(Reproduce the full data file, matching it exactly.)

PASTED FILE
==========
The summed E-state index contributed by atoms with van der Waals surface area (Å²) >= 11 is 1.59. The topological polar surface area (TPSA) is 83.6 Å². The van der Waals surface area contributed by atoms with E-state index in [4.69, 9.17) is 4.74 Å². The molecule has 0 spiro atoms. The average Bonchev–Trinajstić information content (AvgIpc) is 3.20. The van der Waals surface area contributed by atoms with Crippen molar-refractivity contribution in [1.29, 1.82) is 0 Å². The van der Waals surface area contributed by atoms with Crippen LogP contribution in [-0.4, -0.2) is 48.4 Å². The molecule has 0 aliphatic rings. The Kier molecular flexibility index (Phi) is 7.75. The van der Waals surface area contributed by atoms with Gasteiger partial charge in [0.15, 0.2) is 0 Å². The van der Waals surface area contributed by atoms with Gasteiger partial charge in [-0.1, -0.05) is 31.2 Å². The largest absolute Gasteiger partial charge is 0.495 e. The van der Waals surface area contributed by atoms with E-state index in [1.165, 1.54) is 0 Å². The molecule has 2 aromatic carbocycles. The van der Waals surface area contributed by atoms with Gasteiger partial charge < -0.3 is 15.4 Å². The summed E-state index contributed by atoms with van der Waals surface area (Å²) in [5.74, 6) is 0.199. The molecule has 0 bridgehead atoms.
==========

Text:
The summed E-state index contributed by atoms with van der Waals surface area (Å²) >= 11 is 1.59. The topological polar surface area (TPSA) is 83.6 Å². The van der Waals surface area contributed by atoms with E-state index in [4.69, 9.17) is 4.74 Å². The molecule has 0 spiro atoms. The average Bonchev–Trinajstić information content (AvgIpc) is 3.20. The van der Waals surface area contributed by atoms with Crippen molar-refractivity contribution in [1.29, 1.82) is 0 Å². The van der Waals surface area contributed by atoms with Crippen LogP contribution in [-0.4, -0.2) is 48.4 Å². The molecule has 0 aliphatic rings. The Kier molecular flexibility index (Phi) is 7.75. The van der Waals surface area contributed by atoms with Gasteiger partial charge in [0.15, 0.2) is 0 Å². The van der Waals surface area contributed by atoms with Gasteiger partial charge in [-0.1, -0.05) is 31.2 Å². The largest absolute Gasteiger partial charge is 0.495 e. The van der Waals surface area contributed by atoms with E-state index in [1.165, 1.54) is 0 Å². The molecule has 2 aromatic carbocycles. The van der Waals surface area contributed by atoms with Gasteiger partial charge < -0.3 is 15.4 Å². The summed E-state index contributed by atoms with van der Waals surface area (Å²) in [5.74, 6) is 0.199. The molecule has 0 bridgehead atoms.